With all the attention that the Occupy Movement has drawn to income and wealth inequality (among other things), some may be surprised to find that an annual income of approximately $47,500 U.S. will put you in the top one per cent globally (check your standing here).
But with 1,210 billionaires in the world, the fact is, most people are poor and a relative few are very, very rich. This letter is to all of us in the top one per cent.
My nearly 30 years of experience as a social activist in Saskatchewan immediately attracted me to the NPI 10 years ago: I had despaired for years over the deep and irrational divide between NDP party politics and the active social movements which characterized Saskatchewan political culture. The two should have been working together -- at least informally -- yet they existed as two solitudes. The NDP establishment detested social movements (and distrusted the labour movement) as naive and uncontrollable troublemakers because when the NDP was in power they persisted in criticizing the NDP government and making things uncomfortable for the ministers. Roy Romanow once told me he thought social movements were "totally useless."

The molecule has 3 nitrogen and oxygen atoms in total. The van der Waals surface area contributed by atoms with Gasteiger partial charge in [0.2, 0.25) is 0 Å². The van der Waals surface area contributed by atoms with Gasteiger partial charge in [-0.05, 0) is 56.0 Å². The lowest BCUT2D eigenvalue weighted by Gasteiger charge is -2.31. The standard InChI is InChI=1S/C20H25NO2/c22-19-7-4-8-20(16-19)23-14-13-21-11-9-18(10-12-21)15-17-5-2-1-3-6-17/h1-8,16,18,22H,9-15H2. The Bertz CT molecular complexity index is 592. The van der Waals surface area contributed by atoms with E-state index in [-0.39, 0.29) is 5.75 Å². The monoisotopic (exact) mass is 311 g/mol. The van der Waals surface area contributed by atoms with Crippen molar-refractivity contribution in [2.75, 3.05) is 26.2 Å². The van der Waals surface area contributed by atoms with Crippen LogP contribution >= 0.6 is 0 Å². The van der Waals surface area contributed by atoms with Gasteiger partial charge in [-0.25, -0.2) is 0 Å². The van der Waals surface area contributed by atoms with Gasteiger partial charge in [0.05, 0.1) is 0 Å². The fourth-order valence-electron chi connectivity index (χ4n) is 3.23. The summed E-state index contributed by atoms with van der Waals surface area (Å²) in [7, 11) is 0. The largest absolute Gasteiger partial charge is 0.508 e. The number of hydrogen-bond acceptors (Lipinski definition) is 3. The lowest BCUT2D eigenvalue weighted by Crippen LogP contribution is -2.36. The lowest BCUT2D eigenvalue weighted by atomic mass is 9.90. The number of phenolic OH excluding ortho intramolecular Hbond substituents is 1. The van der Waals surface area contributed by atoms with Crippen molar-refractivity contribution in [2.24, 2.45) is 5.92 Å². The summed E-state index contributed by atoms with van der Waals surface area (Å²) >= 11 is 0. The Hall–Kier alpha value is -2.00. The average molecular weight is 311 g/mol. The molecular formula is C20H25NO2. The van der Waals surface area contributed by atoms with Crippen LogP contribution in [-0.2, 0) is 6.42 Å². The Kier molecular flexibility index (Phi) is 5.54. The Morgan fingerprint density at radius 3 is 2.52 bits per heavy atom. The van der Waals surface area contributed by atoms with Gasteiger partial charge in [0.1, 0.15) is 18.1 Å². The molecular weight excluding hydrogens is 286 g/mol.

Shortly after the Occupy Movement began to make headlines, my friend and comrade Dr. J wrote this on his blog your heart's on the left:
Is occupation a tactic or a principle? Should the focus be on the internal procedures of those actively occupying, or outreach to broader communities and struggles? How do we build a movement of the 99%?